Prior to enactment of the statutory predecessor to section 916, spouses were liable for community debts following dissolution of a marriage. (Dawes v. Rich (1997) 60 Cal.App.4th 24, 29-30.) “In 1984, however, the Legislature substantially changed the postmarital liability of spouses. ‘The Legislature determined that, under most circumstances, after a marriage has ended, it is unwise to continue the liability of spouses for community debts incurred by former spouses.’ [Citation.] It enacted former Civil Code section 5120.160, which provided in pertinent part that, upon the dissolution of the marriage, ‘the property received by [a married] person in the division is not liable for a debt incurred by the person's spouse before or during marriage, and the person is not personally liable for the debt, unless the debt was assigned for payment by the person in the division of the property.’ [Citation.] When the Family Code was enacted in 1992, Civil Code section 5120.160 became Family Code section 916.” (Mejia v. Reed (2003) 31 Cal.4th 657, 665; accord Dawes v. Rich, supra, 60 Cal.App.4th at pp. 29-30.)
Contrary to CMRE's contention, section 914 is not a species of a joint and several liability which is personally incurred by both spouses and for that reason outside the scope of section 916. Such an interpretation is inconsistent with the express terms of section 914 itself. By its terms section 914 governs “debts incurred by the person's spouse.” This language confirms that the Legislature views one spouse's liability for the other spouse's post-separation necessaries as entirely derivative and not personally incurred by the supporting spouse. We also note the liability imposed by section 914 can be avoided by the simple expedient of entering into a separation agreement which does not provide for support. (§ 914, subd. (a)(2).) This express means of avoiding the liability otherwise imposed by section 914 entirely undermines any suggestion that in creating a support obligation between separated spouses the Legislature meant to impose a duty which could not be altered by agreement between the spouses or later order of the family court.
Our conclusion a dissolution judgment relieves a spouse of liability imposed by section 914 is of course supported by the express terms of section 916, which make all other provisions of that chapter of the Family Code, including section 914, subject to the protection section 916 provides to former spouses following dissolution of a marriage. It is also consistent with the manner in which our courts have given section 916.
For example, in In re Marriage of Braendle (1996) 46 Cal.App.4th 1037, 1041-1043, a third-party creditor obtained a judgment against one spouse while dissolution proceedings were pending. Nonetheless, the court held a later dissolution judgment protected property assigned to the nondebtor spouse because the third-party debtor had not obtained a judgment lien against the property prior to entry of the dissolution judgment. “Once the marriage was dissolved and division of community property had occurred ․ the provisions of section 916 of the Family Code control.” (Id. at p. 1042, fn. omitted.)
The only exception to application of section 916 our courts have recognized is where a creditor alleges a marital settlement agreement violates the separate provisions of the Uniform Fraudulent Transfer Act, Civil Code sections 3439 through 3439.12 (UFTA). (See Mejia v. Reed, supra, 31 Cal.4th at pp. 668-669.) Significantly, in reaching that conclusion the court noted that the legislative history of both section 916 and the UFTA shed no light on what the Legislature intended when a conflict between the two statutes arose. (Id. at p. 668.) The court upheld application of the UFTA solely because it found the anti-fraud policies of the UFTA took precedence over the finality policies embodied in section 916. (Id. at p. 669.) Here of course no such countervailing fundamental policy is implicated.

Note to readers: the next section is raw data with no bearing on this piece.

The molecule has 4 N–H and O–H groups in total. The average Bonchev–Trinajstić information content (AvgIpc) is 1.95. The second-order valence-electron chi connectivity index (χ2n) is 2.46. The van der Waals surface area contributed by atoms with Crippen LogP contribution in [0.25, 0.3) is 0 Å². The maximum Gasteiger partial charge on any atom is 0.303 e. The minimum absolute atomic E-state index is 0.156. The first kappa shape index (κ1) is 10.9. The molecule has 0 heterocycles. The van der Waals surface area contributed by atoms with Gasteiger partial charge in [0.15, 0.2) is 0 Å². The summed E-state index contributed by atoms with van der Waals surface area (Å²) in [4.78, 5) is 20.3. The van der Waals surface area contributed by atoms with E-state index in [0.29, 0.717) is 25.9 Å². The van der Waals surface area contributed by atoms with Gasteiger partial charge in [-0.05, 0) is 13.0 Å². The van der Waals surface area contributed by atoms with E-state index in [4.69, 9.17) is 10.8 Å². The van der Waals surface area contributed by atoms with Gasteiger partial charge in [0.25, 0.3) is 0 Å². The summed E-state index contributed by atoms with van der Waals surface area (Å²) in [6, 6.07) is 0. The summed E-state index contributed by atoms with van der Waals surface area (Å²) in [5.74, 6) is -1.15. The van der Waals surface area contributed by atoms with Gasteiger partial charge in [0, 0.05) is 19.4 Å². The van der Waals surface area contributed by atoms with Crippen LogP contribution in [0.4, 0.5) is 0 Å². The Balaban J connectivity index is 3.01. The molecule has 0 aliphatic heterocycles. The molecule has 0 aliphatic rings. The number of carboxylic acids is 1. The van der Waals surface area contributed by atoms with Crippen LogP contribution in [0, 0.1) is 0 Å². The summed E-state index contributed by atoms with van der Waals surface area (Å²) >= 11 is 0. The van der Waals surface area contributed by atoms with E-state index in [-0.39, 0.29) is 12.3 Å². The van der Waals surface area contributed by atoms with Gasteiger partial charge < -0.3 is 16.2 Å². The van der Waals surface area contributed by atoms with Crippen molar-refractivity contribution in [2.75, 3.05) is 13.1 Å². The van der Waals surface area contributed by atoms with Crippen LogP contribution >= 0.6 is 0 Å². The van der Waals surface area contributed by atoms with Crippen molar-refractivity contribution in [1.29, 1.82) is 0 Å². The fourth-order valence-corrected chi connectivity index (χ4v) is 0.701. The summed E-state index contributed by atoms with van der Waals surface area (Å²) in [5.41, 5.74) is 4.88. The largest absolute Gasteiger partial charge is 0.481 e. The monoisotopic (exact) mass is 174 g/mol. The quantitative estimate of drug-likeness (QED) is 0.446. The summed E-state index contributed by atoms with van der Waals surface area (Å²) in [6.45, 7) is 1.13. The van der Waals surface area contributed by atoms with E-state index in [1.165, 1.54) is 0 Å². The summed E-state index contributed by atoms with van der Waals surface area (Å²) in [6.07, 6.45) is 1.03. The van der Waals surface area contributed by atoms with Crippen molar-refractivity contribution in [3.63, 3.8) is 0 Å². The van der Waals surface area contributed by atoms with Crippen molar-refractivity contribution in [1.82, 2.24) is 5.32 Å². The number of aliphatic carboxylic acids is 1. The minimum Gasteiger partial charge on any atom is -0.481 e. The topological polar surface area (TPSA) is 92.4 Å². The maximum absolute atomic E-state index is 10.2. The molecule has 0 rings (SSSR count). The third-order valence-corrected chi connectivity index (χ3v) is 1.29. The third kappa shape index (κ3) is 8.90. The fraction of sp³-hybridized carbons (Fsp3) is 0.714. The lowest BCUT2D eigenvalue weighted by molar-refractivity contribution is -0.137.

In sum, as we interpret sections 914 and 916, although spouses have an obligation to support each other while separated, they can avoid that obligation by way of agreement between themselves. (§ 914 .) Moreover, any liability for support which arose during the parties' separation ceases following dissolution of the marriage, unless the court orders it extended. (§ 916, subd. (a)(2).)
In light of our interpretation of sections 914 and 916, Pamela is not liable for the cost of Daniel's hospitalization. The dissolution judgment did not assign that debt to her and section 916, subdivision (a)(2), therefore relieved her of any liability for it. Thus, the judgment entered against Pamela must be reversed with instructions that CMRE's complaint be dismissed.
The order sustaining CMRE's demurrer to Pamela's cross-complaint must also be reversed. In attempting to collect any debt, it is unlawful for a debt collector to falsely represent the character of any debt. (Tit.15, U.S.C. § 1692e(a)(2).) Because Pamela was not liable for the debt, arguably CMRE's collection efforts, which included demand letters, were a violation of Title 15, United States Code section 1692e(a)(2). (See Clark v. Capital Credit & Collection Serv. (9th Cir.2006) 460 F.3d 1162, 1176.) Thus, Pamela's cross-complaint states a claim under the Fair Debt Collections Practices Act. (Ibid.)
We recognize that in March 2007 Pamela notified CMRE that she was not living with Daniel at the time of his hospitalization and had filed a petition for dissolution of her marriage. We also recognize that CMRE argues the information Pamela provided did not show that she was free of responsibility for Daniel's debt. However, whether the information Pamela provided CMRE was sufficient to deprive CMRE of the good faith defense provided by section Title 15, United States Code section 1692(k) is a factual issue which will have to be resolved on remand. (Ibid.)
The judgment is reversed and remanded with instructions that CMRE's complaint be dismissed and the order sustaining CMRE's demurrer to Pamela's cross-complaint be vacated.
Pamela to recover her costs of appeal.
FN1. All statutory references are to the Family Code unless otherwise specified.. FN1. All statutory references are to the Family Code unless otherwise specified.
BENKE, Acting P. J.
WE CONCUR: HUFFMAN and IRION, JJ.
Was this helpful?